Please remember Allison and her family in your prayers.

© Irfan Yusuf 2007

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Prayers for Cynthia Banham

Back in 1992, I joined a close circle of friends, students at Macquarie University Law School. We came from a variety of backgrounds, and went onto work in a variety of fields. One recruited a whole bunch of us to his Young Liberal branch!

Quite a few of us were suffering lawyer burn-out. One went off to join a legal publisher and hasn’t looked back. Another toyed with the idea of teaching in an independent school and forming his own Dead Poets’ Society.

I had my own style of burnout in early-2002. One of this group of friends sat me down one day and suggested this: “Irf, you’re good at writing. You know how to sniff a story and put an angle to it. Why don’t you consider journalism?”

I didn’t believe it was possible. Going from legal practice to journalism? My friend persisted.

“You remember Cynthia from uni? She didn’t stay in law for very long. She went off to write stuff here and there in smaller publications. Now she has a small gig in the Good Weekend. Who knows where that might take her?”

I started looking out in the Good Weekend for the familiar name. Sure enough, there was Cynthia Banham doing some kind of trivia thing in the magazine.

Years later, I was helping a lady with a rather difficult matter involving her deceased husband. We weren’t getting anywhere with government authorities. The lady wanted to approach TV tabloid current affairs programs. I had other ideas.

I rang Cynthia Banham at the Canberra office of the Herald and introduced myself. She remembered who I was. We made arrangements to meet with my client in Parliament House in Canberra.

Cynthia went through my client’s story patiently and thoroughly. She checked and double-checked every single aspect of my client’s story. She then advised my client of what steps she would have to take and who she would have to approach from my client’s ‘opponent’.

I know few lawyers who would be this thorough, let alone journalists. Perhaps this reflects the stereotype I have that journalists are more able to play fast and loose with the facts. Cynthia certainly didn’t meet that stereotype.

Then late last year, I e-mailed Cynthia to get some advice about making the move she made out of legal practice all those years back. We arranged to meet, and then one of us had to cancel at the last minute. A few more rendezvous were planned and cancelled. Then on the afternoon of 7 March, as I was entering Canberra to attend a lecture at ANU, I thought I would give Cynthia a call at her work number and arrange to meet. No one picked up the phone.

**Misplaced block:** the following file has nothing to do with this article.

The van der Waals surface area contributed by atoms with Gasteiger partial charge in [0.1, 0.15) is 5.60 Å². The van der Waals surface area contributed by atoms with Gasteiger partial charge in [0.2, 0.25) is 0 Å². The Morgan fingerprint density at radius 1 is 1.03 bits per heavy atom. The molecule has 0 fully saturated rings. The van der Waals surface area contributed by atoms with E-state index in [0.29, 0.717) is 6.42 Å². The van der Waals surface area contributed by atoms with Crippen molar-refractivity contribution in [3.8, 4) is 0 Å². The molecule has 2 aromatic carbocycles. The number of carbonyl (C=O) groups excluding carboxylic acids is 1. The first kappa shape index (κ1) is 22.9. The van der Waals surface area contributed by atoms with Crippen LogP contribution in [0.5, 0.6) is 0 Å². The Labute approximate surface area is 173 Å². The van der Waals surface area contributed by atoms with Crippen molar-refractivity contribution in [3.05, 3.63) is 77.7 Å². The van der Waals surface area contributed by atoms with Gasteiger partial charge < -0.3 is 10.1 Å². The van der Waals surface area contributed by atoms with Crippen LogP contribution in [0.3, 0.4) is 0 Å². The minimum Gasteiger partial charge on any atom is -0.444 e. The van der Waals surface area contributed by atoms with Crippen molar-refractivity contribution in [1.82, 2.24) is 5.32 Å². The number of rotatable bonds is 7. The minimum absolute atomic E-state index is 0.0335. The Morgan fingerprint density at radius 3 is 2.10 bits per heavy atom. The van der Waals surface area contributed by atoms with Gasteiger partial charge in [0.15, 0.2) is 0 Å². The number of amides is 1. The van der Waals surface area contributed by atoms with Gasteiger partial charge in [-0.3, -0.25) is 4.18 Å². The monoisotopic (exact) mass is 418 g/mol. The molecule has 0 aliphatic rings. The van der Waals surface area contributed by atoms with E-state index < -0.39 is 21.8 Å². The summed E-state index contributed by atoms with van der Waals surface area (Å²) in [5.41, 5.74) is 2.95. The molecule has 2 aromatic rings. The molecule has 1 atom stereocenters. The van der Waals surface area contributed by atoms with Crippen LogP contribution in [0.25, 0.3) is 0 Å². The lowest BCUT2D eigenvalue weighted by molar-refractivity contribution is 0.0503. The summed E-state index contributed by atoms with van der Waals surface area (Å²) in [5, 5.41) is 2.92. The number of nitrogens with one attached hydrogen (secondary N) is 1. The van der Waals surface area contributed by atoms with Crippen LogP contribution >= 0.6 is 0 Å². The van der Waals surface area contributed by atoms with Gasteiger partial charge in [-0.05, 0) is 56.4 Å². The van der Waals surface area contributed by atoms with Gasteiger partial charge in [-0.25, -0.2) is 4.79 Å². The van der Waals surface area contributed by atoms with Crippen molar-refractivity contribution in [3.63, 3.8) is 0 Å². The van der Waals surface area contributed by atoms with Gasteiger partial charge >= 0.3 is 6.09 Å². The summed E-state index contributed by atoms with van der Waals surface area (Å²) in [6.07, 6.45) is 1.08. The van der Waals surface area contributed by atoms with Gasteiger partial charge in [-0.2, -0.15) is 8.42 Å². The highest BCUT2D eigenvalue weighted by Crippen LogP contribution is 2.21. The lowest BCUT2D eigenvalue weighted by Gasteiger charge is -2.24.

At ANU, I saw my fiancĂ© who told me about the plane crash. Within a few hours, it was clear why Cynthia hadn’t picked up her office phone.

I can’t claim to be a close friend of Cynthia. I was part of a large circle of friends which she was also part of at university.

Cynthia is now battling away in Perth, surrounded by family and loved ones. Please remember Cynthia, her partner and her family in your prayers.

© Irfan Yusuf 2007

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Monday, March 12, 2007

Peter Manning discovers Beit Lahm

Peter Manning has penned an excellent book entitled Us And Them which discusses his research into systematic bias against Islam and Muslim societies in general and Palestinians in particular in Australian media.

Much of the book is devoted to Manning’s own travels through the Middle East and his discovery that Muslims are not just a bunch of 5-headed monsters who worship the Moon-god and drink a mixture of camel urine and yak fat.

I found Manning’s descriptions of Beit Lahm to be most interesting. Some readers will be aware that Beit Lahm is a large town in the occupied West Bank. Like many West Bank towns, Beit Lahm has a mixed population of Christians and Muslims.

Manning decided to visit that part of Beit Lahm which is not promoted by Israeli tourist guides and not cut off by the insecurity wall. He calls the visit “one part of my own private pilgrimage”.

More importantly, travelling to Beit Lahm was a journey to retrace how his perceptions, assumptions and prejudices of the “other” had become entrenched.

Although we normally associate Beit Lahm with piece on earth and goodwill to all men, there isn’t much goodwill shown at the Israeli checkpoints, border crossings etc. In the nearby Christian village of Beit Jala, Jewish settlements are being built on stolen land. Beit Jala was where a 5th century Archbishop (formerly of Anatolia) settled to be closer to Beit Lahm. He lived and prayed in one of the many caves in the district. In 1928, the local Palestinian Greek Orthodox community built a church in his honour which to this day is known as St Nicholas’ church.

Yes, the occupied West Bank was the eventual home of Santa Claus! And better still, Santa Claus was indeed a follower of Christ!!